If you find yourself in the position of having to contemplate redundancies, it is important to get the process right. Following the correct procedure is more likely to mean that you will avoid having to defend a claim for unfair dismissal at tribunal and if you do find yourself having to defend a claim you will be more likely to be able to successfully defend it.
When does a legitimate redundancy situation arise?
An employee is dismissed for redundancy if the dismissal is due to:
- the closure of the business;
- the closure of the workplace where the employee was employed; or
- reduced requirements of the business for employees to do work of a particular kind.
An example of a reason that would fail as a fair reason to dismiss for redundancy would be to terminate the employment of a particular employee and then employ someone new to do exactly the same job. This would not fall into any of the situations set out above.
How do you follow a correct procedure?
Identify those “at risk” of redundancy. If, for example, there were 10 people all doing the same job and you had identified that you contemplate making 5 roles redundant, all 10 of those people would be in the “at risk pool.”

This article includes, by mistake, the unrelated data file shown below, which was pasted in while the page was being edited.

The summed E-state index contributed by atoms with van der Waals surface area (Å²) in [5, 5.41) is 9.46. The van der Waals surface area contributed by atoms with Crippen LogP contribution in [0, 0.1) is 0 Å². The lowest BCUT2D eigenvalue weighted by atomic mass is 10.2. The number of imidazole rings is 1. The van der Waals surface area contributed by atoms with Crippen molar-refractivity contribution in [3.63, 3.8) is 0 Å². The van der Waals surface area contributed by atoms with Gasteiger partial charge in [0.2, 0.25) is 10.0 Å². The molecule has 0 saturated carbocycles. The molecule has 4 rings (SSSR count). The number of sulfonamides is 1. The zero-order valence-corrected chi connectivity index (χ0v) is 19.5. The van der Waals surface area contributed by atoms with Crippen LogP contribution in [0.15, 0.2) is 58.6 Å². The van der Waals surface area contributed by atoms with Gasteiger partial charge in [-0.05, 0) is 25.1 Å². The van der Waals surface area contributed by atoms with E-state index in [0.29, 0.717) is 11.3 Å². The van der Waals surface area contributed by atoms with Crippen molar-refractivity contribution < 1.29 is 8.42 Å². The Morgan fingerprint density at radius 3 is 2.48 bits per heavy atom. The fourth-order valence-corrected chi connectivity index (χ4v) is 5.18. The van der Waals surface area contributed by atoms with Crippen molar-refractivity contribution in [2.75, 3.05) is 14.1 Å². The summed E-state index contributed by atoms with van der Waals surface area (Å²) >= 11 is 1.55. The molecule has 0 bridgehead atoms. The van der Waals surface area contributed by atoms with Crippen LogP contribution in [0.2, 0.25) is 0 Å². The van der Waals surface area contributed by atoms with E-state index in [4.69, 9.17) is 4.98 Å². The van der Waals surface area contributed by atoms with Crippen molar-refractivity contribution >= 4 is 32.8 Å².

If there is only 1 person in a role that is different to everyone else’s and that role is identified as “at risk” of redundancy, then there is no need to have a selection pool. You just need to consult with that one person.
Unless it is a collective redundancy process (more than 20 redundancies are being contemplated) you should consult with each individual employee in the “at risk” pool using objective criteria to decide whose roles will be made redundant.
The employees are entitled to be accompanied by a work colleague or trade union representative in these circumstances (employee representatives should be elected where collective consultation is required – see below) and are entitled to put forward representations to avoid or reduce the need for redundancies.
Identify those that have scored the least using the objective criteria. Consider whether suitable alternative employment is available to avoid the need for redundancies.
If not, then confirm the redundancies in writing and pay redundancy payments, where appropriate, usually for employees that have 2 or more years of service, together with notice pay if notice has not been running throughout the process, and any accrued but untaken holidays at the date of termination of employment.
The whole process can usually be concluded within 2 weeks.
Where there is a proposal to dismiss as redundant 20 or more employees from one establishment within a 90-day period, you must carry out collective consultation.
The process for collective consultation is more onerous and includes notifying The Department for Business, Energy and Industrial Strategy (BEIS) of the proposed redundancies.
Again, it is really important that the procedure is followed correctly, to avoid an Employment Tribunal making protective awards of up to 90 days gross pay for each dismissed employee for breaching the rules relating to providing information, consultation and electing representatives.
In essence if you are contemplating redundancies – take advice from an employment law specialist to make sure that you get it right.